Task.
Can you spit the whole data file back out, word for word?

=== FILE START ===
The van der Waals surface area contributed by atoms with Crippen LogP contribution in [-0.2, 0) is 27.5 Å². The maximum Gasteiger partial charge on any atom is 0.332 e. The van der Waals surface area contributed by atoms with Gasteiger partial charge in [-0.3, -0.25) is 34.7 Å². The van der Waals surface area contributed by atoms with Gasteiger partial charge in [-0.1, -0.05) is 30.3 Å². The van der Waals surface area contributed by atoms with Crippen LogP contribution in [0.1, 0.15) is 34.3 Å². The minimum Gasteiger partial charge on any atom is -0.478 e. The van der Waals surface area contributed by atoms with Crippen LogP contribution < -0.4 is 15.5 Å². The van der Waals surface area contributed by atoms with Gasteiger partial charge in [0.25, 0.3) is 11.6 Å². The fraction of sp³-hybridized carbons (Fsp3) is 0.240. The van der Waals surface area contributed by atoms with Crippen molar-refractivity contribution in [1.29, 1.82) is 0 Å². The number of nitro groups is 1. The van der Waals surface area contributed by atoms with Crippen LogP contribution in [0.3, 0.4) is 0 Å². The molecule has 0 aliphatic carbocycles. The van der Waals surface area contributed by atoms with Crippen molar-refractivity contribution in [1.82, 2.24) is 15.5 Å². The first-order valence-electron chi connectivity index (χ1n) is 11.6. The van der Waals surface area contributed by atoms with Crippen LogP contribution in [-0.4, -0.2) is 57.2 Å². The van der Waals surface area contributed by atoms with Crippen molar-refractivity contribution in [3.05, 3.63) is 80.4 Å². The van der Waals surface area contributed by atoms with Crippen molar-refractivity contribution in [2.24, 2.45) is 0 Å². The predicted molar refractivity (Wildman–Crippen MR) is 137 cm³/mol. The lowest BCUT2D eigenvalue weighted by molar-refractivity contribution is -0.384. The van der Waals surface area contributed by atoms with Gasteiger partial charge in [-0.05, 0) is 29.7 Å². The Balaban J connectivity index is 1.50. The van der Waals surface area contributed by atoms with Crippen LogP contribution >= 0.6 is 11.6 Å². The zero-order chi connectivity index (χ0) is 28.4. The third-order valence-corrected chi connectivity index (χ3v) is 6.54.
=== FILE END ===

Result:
The van der Waals surface area contributed by atoms with Crippen LogP contribution in [-0.2, 0) is 27.5 Å². The maximum Gasteiger partial charge on any atom is 0.332 e. The van der Waals surface area contributed by atoms with Gasteiger partial charge in [-0.3, -0.25) is 34.7 Å². The van der Waals surface area contributed by atoms with Gasteiger partial charge in [-0.1, -0.05) is 30.3 Å². The van der Waals surface area contributed by atoms with Crippen LogP contribution in [0.1, 0.15) is 34.3 Å². The minimum Gasteiger partial charge on any atom is -0.478 e. The van der Waals surface area contributed by atoms with Crippen LogP contribution < -0.4 is 15.5 Å². The van der Waals surface area contributed by atoms with Gasteiger partial charge in [0.25, 0.3) is 11.6 Å². The fraction of sp³-hybridized carbons (Fsp3) is 0.240. The van der Waals surface area contributed by atoms with Crippen molar-refractivity contribution in [1.29, 1.82) is 0 Å². The number of nitro groups is 1. The van der Waals surface area contributed by atoms with Crippen LogP contribution in [0.3, 0.4) is 0 Å². The molecule has 0 aliphatic carbocycles. The van der Waals surface area contributed by atoms with Crippen molar-refractivity contribution in [1.82, 2.24) is 15.5 Å². The first-order valence-electron chi connectivity index (χ1n) is 11.6. The van der Waals surface area contributed by atoms with Crippen LogP contribution in [-0.4, -0.2) is 57.2 Å². The van der Waals surface area contributed by atoms with Crippen molar-refractivity contribution in [3.05, 3.63) is 80.4 Å². The van der Waals surface area contributed by atoms with Crippen molar-refractivity contribution in [2.24, 2.45) is 0 Å². The predicted molar refractivity (Wildman–Crippen MR) is 137 cm³/mol. The lowest BCUT2D eigenvalue weighted by molar-refractivity contribution is -0.384. The van der Waals surface area contributed by atoms with Gasteiger partial charge in [-0.05, 0) is 29.7 Å². The Balaban J connectivity index is 1.50. The van der Waals surface area contributed by atoms with Crippen LogP contribution >= 0.6 is 11.6 Å². The zero-order chi connectivity index (χ0) is 28.4. The third-order valence-corrected chi connectivity index (χ3v) is 6.54.